In the small hours of 28th June 2012 it was raining a bit here in central Exeter, UK (which very rarely has thunderstorms), and I heard an occasional very distant boom of thunder. Just in case the storm was going to develop more and come over, I set up my Sony PCM-M10 raised up on a window ledge in my bedroom and set it going at 02.50, getting back into bed and leaving it to to capture whatever it would. I'd set the recording level very low in order not to have any close lightning strikes clipped, but I needn't have worried about that because all I got was a recording of the gentle rain (only just audible) plus the more noticeable trickling of rainwater off my roof, with the occasional sound of seagulls and an almost constant deep muttering and mumbling of thunder at or just beyond the limit of audibility (you need speakers / headphones with extended low bass response to hear much of it), and with the very occasional more distinctly audible but still very quiet booms of thunder. Because of the low recording level, my normalizing the file to a genuinely representative level has meant a very considerable amplification, and I was thus really surprised how well it came out.
As the thunder was receding and the rain / trickling sounds gradually reducing while the recorder was running, after some half-hour I terminated the recording (enviously seeing extremely frequent lightning flashing far away to the south-east, meaning the storm was entertaining people somewhere else and not coming my way at all), and subsequently I cut off the last bit of the recording to improve the overall effect.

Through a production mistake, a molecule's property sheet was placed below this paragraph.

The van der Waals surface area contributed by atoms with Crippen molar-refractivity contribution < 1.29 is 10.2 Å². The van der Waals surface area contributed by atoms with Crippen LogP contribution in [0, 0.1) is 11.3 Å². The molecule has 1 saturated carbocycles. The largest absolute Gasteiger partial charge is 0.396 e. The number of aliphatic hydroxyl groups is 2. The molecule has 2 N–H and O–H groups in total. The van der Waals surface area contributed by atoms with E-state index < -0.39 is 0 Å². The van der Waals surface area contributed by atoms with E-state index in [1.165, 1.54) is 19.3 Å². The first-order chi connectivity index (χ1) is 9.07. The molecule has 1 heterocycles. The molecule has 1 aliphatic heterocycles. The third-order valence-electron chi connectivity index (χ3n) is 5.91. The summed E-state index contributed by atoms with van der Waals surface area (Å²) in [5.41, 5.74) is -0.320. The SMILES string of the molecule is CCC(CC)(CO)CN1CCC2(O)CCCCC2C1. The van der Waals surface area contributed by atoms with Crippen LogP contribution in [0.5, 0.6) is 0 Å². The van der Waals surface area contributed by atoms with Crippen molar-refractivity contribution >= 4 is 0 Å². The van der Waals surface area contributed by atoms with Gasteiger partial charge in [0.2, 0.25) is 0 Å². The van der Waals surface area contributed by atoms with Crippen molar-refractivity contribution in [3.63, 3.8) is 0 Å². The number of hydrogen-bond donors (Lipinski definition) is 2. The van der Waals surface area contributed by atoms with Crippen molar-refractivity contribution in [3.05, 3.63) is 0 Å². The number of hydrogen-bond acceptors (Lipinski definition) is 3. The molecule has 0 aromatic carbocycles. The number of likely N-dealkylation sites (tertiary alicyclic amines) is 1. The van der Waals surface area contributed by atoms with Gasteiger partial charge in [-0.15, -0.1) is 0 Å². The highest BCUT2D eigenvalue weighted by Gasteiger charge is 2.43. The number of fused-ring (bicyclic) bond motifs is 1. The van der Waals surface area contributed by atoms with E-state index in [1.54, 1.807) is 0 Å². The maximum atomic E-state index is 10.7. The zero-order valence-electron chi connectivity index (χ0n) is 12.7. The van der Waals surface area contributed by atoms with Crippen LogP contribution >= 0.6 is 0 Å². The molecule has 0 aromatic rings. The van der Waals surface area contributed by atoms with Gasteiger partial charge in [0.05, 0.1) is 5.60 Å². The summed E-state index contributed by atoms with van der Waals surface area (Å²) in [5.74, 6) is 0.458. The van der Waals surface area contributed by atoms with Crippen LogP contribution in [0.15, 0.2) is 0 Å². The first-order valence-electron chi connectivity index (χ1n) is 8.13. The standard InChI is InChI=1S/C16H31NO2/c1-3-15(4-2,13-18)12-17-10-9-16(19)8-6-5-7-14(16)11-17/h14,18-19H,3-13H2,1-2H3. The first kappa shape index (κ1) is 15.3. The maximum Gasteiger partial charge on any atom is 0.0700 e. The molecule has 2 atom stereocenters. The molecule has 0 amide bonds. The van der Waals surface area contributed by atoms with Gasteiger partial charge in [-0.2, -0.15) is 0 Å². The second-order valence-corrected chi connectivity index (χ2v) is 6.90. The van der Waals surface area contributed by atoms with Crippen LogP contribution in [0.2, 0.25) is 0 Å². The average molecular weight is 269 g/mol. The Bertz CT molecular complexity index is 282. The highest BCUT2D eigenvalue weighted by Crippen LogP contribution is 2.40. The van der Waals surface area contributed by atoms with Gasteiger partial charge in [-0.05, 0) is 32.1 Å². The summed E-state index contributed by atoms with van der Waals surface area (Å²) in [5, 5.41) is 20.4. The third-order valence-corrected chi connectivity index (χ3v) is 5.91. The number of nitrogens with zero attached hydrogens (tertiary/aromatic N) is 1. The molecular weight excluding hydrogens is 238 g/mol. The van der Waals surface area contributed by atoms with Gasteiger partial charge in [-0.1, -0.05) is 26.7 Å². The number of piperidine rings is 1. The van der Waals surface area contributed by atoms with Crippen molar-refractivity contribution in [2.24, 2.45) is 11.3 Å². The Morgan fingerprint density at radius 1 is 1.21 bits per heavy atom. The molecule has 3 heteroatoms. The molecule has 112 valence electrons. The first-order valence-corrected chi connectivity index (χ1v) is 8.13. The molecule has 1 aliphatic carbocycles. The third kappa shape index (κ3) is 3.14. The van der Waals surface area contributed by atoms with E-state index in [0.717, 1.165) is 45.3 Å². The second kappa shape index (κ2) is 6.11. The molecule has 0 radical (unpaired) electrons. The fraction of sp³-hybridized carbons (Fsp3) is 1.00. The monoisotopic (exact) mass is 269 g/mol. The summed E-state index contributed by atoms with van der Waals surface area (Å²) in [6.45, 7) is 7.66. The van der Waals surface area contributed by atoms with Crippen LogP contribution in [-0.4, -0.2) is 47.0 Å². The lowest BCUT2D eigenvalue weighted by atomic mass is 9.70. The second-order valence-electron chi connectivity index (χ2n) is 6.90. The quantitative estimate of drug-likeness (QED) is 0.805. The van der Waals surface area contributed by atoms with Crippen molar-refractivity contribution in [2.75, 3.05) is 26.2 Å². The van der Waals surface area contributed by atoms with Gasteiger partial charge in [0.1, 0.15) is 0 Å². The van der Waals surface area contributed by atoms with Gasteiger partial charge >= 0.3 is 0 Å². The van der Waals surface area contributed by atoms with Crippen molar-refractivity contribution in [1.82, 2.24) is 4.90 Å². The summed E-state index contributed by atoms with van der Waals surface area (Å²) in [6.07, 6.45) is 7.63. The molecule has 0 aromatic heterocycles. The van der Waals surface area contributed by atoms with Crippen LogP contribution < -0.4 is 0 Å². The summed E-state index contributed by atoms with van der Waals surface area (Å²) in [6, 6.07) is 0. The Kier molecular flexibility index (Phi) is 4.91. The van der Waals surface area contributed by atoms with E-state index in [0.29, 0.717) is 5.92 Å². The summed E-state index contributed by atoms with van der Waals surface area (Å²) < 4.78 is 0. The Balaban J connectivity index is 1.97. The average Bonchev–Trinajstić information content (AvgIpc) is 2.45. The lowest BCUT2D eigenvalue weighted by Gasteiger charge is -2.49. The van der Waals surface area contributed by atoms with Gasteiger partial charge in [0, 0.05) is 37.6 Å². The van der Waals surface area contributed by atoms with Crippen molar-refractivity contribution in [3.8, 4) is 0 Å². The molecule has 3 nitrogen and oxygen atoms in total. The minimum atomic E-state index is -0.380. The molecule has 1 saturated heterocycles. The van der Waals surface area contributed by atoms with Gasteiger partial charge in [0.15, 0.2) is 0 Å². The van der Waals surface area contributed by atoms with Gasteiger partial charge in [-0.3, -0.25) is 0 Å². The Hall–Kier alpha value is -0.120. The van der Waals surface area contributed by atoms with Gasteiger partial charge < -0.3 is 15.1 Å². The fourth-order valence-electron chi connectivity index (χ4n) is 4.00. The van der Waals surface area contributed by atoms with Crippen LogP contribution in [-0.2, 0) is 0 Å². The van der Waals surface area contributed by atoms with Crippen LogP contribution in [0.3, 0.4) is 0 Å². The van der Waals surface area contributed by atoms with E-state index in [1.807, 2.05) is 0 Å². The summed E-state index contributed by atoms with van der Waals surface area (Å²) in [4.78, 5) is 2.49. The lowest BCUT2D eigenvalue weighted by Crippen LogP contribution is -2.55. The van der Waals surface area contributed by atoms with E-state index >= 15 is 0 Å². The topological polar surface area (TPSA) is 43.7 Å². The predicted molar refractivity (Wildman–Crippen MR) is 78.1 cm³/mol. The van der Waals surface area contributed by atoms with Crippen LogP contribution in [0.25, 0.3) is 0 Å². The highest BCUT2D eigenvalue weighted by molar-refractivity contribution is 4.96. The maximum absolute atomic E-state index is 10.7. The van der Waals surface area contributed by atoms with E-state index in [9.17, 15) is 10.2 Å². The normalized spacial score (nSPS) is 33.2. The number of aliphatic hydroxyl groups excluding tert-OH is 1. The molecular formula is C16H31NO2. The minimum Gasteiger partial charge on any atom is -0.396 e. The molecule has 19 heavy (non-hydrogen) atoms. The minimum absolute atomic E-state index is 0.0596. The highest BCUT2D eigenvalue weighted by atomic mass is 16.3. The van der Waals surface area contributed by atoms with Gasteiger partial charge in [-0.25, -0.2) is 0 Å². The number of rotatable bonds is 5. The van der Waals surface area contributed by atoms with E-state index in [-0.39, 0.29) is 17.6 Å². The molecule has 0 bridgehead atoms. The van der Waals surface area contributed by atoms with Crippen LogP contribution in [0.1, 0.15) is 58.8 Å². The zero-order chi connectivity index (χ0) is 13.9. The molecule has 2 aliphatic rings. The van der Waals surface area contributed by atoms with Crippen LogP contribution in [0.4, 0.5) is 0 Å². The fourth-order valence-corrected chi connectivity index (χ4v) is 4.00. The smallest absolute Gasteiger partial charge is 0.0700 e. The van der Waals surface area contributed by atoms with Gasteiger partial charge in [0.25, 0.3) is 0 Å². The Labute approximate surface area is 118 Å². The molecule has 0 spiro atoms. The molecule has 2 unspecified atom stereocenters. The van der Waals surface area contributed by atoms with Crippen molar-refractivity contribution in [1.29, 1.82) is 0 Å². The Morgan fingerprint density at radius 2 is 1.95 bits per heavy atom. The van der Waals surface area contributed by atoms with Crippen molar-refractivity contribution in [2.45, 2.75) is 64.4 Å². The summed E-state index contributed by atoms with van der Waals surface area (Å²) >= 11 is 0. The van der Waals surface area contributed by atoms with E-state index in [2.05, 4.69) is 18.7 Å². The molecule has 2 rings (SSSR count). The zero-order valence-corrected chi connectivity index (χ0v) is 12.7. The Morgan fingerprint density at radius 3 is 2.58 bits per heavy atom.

Actually that storm system remained virulently active through the day, causing widespread havoc especially in the Midlands and northern England, with flash floods, local large hail and the odd tornado. What I had missed! :-(
So, this recording is a non-event as a thunderstorm recording but is still a nice bit of quiet 'atmosphere'. The seagulls are mostly Herring Gull, but with some Lesser Black-backed Gull. The latter have a similar range of sounds to the Herring Gull, but with distinctively reedy or hoarse-sounding voice.
Please note that the volume level of this recording has been carefully adjusted for listening purposes, and ALL my recordings so far are meant to be listened to with a volume setting that would give a realistic level for playback of CLASSICAL music (a large but not exceptional symphony orchestra). If you have the right volume setting, you should not need to change that setting from one recording of mine to another.
(Later note: This recording - with better sound than here - is on one of my commercial CDs, and can be found in my e-Store.)
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